EDMONTON–Alberta’s new Health Information Act–designed to protect the privacy of patients’ health information–became law in December. The act was passed despite concerns from pharmacists, physicians and the province’s privacy commissioner. It also overrules demands by the Canadian Pharmacists’ Association (CPhA) for nationally harmonized health privacy legislation.

The main concern of the doctors and privacy groups is that the legislation provides opportunity for the Ministry of Health to access information on individuals, says Greg Eberhart, registrar of the Alberta Pharmaceutical Association (APhA).

But pharmacists are worried about the practicality of the legislation, especially concerning the collection and use of information by pharmacists. As it’s written, the new act requires pharmacists and other health professionals to obtain patient consent before any of their identifiable information can be shared with other health professionals.

Similar health information privacy legislation is close to being passed in Saskatchewan.

Saskatchewan pharmacists are less concerned with their new health information act than they were before amendments were made, but Ray Joubert, Saskatchewan Pharmaceutical Association registrar, says there is still an extra burden on pharmacists to collect consent from clients, rather than having some responsibility relegated to the patient.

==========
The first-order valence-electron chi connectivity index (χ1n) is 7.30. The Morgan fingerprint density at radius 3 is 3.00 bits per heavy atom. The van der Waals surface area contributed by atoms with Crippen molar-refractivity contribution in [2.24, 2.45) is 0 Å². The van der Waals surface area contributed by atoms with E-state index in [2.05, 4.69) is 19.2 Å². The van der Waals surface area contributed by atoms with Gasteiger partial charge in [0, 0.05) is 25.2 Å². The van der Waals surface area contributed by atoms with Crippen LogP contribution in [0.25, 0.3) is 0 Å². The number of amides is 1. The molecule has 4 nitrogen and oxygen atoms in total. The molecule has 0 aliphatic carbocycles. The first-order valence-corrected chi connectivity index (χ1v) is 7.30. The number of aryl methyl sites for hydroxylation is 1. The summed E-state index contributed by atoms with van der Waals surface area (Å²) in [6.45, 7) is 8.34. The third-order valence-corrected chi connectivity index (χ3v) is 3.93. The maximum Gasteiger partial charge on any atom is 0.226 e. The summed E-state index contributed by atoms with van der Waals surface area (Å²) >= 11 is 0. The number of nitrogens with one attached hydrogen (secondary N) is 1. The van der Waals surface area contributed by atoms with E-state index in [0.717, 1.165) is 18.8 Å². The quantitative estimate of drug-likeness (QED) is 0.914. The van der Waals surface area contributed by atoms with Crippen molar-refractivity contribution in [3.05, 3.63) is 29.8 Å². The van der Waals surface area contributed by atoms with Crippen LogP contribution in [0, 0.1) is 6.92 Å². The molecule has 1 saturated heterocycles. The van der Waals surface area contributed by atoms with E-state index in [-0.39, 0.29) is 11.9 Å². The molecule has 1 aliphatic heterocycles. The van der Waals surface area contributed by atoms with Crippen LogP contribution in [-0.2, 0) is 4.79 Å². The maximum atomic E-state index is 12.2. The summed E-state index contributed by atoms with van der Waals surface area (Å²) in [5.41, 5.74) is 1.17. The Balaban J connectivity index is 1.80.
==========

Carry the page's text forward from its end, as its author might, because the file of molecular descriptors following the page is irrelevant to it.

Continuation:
Some pharmacies may need additional staff to allow the pharmacist to look after these new legislated health information demands. The association has not yet considered whether a technician could be the person who explains the act and obtains consent, says Joubert.

Meanwhile, Quebec, Manitoba and British Columbia already have some privacy protection built into their Pharmacare programs,while Ontario has a privacy act under consideration. Other than New Brunswick, the Atlantic provinces have little in the way of privacy protection, says Noƫlle-Dominique Willems, director of public and government affairs at the CPhA.

The national association wants health information legislation to be harmonized across the country, to eliminate confusion when data is transferred across provincial borders.

Also on the national front, the federal government has decided to postpone sections of a national bill on electronic commerce that deals with privacy of health care information. Bill C-6, intended to protect the privacy of information collected through electronic commerce, had also included sections on health information.

The CPhA had been lobbying to stop the bill, which would have affected nearly 60% of all prescriptions.